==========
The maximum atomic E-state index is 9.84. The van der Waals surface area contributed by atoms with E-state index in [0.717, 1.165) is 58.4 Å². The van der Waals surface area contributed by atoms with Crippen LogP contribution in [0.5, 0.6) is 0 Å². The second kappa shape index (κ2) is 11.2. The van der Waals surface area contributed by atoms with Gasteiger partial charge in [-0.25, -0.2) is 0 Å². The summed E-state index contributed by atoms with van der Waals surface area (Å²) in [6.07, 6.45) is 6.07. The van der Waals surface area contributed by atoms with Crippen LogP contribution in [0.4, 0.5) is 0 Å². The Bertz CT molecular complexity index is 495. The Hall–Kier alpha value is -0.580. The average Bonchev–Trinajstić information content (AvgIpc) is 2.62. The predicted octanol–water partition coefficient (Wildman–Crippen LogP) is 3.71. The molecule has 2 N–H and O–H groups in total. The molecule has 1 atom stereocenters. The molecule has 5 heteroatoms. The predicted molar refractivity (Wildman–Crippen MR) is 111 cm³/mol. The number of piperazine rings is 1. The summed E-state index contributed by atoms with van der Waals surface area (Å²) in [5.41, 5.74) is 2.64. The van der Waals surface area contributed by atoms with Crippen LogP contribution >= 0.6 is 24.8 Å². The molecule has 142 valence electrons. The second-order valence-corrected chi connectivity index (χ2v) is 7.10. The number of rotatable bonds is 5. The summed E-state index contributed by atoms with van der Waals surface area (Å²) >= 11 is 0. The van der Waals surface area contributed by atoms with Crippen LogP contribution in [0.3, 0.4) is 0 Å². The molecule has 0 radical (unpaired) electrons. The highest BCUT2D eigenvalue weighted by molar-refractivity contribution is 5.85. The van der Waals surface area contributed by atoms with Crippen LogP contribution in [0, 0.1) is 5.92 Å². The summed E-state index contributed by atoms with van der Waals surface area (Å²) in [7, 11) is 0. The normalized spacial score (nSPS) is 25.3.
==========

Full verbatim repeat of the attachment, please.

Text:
The maximum atomic E-state index is 9.84. The van der Waals surface area contributed by atoms with E-state index in [0.717, 1.165) is 58.4 Å². The van der Waals surface area contributed by atoms with Crippen LogP contribution in [0.5, 0.6) is 0 Å². The second kappa shape index (κ2) is 11.2. The van der Waals surface area contributed by atoms with Gasteiger partial charge in [-0.25, -0.2) is 0 Å². The summed E-state index contributed by atoms with van der Waals surface area (Å²) in [6.07, 6.45) is 6.07. The van der Waals surface area contributed by atoms with Crippen LogP contribution in [0.4, 0.5) is 0 Å². The Bertz CT molecular complexity index is 495. The Hall–Kier alpha value is -0.580. The average Bonchev–Trinajstić information content (AvgIpc) is 2.62. The predicted octanol–water partition coefficient (Wildman–Crippen LogP) is 3.71. The molecule has 2 N–H and O–H groups in total. The molecule has 1 atom stereocenters. The molecule has 5 heteroatoms. The predicted molar refractivity (Wildman–Crippen MR) is 111 cm³/mol. The number of piperazine rings is 1. The summed E-state index contributed by atoms with van der Waals surface area (Å²) in [5.41, 5.74) is 2.64. The van der Waals surface area contributed by atoms with Crippen LogP contribution >= 0.6 is 24.8 Å². The molecule has 142 valence electrons. The second-order valence-corrected chi connectivity index (χ2v) is 7.10. The number of rotatable bonds is 5. The summed E-state index contributed by atoms with van der Waals surface area (Å²) >= 11 is 0. The van der Waals surface area contributed by atoms with Crippen LogP contribution in [0.3, 0.4) is 0 Å². The molecule has 0 radical (unpaired) electrons. The highest BCUT2D eigenvalue weighted by molar-refractivity contribution is 5.85. The van der Waals surface area contributed by atoms with Crippen LogP contribution in [0, 0.1) is 5.92 Å². The summed E-state index contributed by atoms with van der Waals surface area (Å²) in [7, 11) is 0. The normalized spacial score (nSPS) is 25.3.